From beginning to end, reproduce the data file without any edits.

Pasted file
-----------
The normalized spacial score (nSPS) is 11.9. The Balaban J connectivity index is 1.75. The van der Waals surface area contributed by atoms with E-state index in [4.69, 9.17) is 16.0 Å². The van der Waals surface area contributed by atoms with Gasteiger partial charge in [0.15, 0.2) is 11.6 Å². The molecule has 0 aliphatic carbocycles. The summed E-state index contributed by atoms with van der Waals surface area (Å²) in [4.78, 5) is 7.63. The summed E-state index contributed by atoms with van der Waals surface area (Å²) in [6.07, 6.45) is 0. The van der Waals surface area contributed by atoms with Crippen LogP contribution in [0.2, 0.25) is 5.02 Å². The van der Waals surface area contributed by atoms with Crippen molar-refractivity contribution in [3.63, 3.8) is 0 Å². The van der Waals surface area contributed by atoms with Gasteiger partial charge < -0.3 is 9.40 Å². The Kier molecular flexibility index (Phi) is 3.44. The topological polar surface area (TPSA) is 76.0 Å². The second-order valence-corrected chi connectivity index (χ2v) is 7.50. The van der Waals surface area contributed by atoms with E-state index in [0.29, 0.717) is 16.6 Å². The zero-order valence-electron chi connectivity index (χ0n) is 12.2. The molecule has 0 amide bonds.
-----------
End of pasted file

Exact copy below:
The normalized spacial score (nSPS) is 11.9. The Balaban J connectivity index is 1.75. The van der Waals surface area contributed by atoms with E-state index in [4.69, 9.17) is 16.0 Å². The van der Waals surface area contributed by atoms with Gasteiger partial charge in [0.15, 0.2) is 11.6 Å². The molecule has 0 aliphatic carbocycles. The summed E-state index contributed by atoms with van der Waals surface area (Å²) in [4.78, 5) is 7.63. The summed E-state index contributed by atoms with van der Waals surface area (Å²) in [6.07, 6.45) is 0. The van der Waals surface area contributed by atoms with Crippen LogP contribution in [0.2, 0.25) is 5.02 Å². The van der Waals surface area contributed by atoms with Crippen molar-refractivity contribution in [3.63, 3.8) is 0 Å². The van der Waals surface area contributed by atoms with Gasteiger partial charge < -0.3 is 9.40 Å². The Kier molecular flexibility index (Phi) is 3.44. The topological polar surface area (TPSA) is 76.0 Å². The second-order valence-corrected chi connectivity index (χ2v) is 7.50. The van der Waals surface area contributed by atoms with E-state index in [0.29, 0.717) is 16.6 Å². The zero-order valence-electron chi connectivity index (χ0n) is 12.2. The molecule has 0 amide bonds.